Employees would be required pay in less than 1 percent of their salaries annually to be insured against having to take time off to take care of a family member for up to 12 weeks. To create a broad enough pool to keep costs low, everyone would have to pay in, even if even if their employer already offers medical leave.

The program would increase labor force participation, especially for women who make up most household breadwinners. For young families, family leave gives mothers time to heal and bond with their child, as well breastfeed, which has benefits, witnesses told the committee.

Leave also could ultimately decrease the number of people forced leave the workforce or rely on taxpayer-supported programs, including putting loved ones in nursing homes, proponents said Tuesday.

House Democrats designated it as their top priority and made it the first bill introduced in the chamber this session, House Bill 1001. Such measures are a high-priority for Democrats nationally to sustain or build on the  #MeToo momentum of female and lower-income voters this fall, in response to Republican leadership in Washington.

One of the bill’s sponsors is Rep. Faith Winter of Westminster, who is challenging Republican incumbent Sen. Beth Martinez Humenik of Thornton in the north metro district that could, ultimately, decide whether the GOP retains its one-seat majority in the upper chamber. Democrats have a nine-seat edge in the House. Winter carried the bill last year, as well.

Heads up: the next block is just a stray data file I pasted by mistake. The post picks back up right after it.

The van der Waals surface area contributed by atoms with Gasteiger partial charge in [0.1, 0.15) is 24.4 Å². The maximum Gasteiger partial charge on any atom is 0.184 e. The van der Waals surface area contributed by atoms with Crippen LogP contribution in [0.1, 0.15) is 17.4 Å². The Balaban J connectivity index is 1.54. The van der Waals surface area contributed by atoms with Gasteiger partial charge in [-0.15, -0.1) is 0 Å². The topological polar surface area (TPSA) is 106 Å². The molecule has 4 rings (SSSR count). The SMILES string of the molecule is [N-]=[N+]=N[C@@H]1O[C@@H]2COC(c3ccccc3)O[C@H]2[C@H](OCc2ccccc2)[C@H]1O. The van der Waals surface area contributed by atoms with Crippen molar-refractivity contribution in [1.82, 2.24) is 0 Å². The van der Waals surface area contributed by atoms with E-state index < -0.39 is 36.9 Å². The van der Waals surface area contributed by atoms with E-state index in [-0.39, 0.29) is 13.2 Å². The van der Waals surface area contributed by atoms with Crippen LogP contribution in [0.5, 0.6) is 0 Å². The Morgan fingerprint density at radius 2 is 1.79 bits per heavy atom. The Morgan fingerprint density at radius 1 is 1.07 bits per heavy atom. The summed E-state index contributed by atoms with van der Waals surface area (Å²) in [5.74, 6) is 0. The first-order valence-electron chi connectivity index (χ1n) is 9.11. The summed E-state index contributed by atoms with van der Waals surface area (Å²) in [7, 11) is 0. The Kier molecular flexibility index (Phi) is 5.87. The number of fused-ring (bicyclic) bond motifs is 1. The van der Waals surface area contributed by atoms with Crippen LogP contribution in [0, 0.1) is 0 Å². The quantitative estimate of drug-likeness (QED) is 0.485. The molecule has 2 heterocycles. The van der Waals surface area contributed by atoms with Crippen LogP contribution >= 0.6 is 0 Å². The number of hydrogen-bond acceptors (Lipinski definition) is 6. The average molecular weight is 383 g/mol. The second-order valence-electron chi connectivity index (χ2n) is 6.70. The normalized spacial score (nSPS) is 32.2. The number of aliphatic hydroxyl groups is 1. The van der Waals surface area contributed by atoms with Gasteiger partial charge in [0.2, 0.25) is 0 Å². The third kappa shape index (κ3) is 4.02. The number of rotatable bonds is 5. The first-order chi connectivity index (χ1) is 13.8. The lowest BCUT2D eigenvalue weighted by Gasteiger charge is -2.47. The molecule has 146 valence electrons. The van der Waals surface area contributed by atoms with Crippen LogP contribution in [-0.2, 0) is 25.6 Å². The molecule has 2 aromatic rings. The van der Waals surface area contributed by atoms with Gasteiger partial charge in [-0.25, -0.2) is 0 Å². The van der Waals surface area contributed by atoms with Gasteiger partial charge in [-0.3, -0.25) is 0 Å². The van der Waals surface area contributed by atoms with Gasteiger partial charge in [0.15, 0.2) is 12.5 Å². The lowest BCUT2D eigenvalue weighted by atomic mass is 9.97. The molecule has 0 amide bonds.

Near the end of the four-hour hearing Tuesday, committee member Alec Garnett, D-Denver, said he wished a solution was a bipartisan goal, short of changing the majorities in the next election.

“I wish this wasn’t partisan,” he said. “I wish we didn’t have to wait for a moment in time where we reshuffle the board and see if this can pass next year.”

Rep. Lang Sias, R-Arvada, said there are bipartisan ideas, perhaps that could be considered this session, but they do not create “a government behemoth” insurance program. Rep. Yeulin Willett, R-Grand Junction, said lots of small businesses already offer leave programs. He preferred that such an individualized approach for busienesses, “rather than the government mandating a one-size-fits-all program.”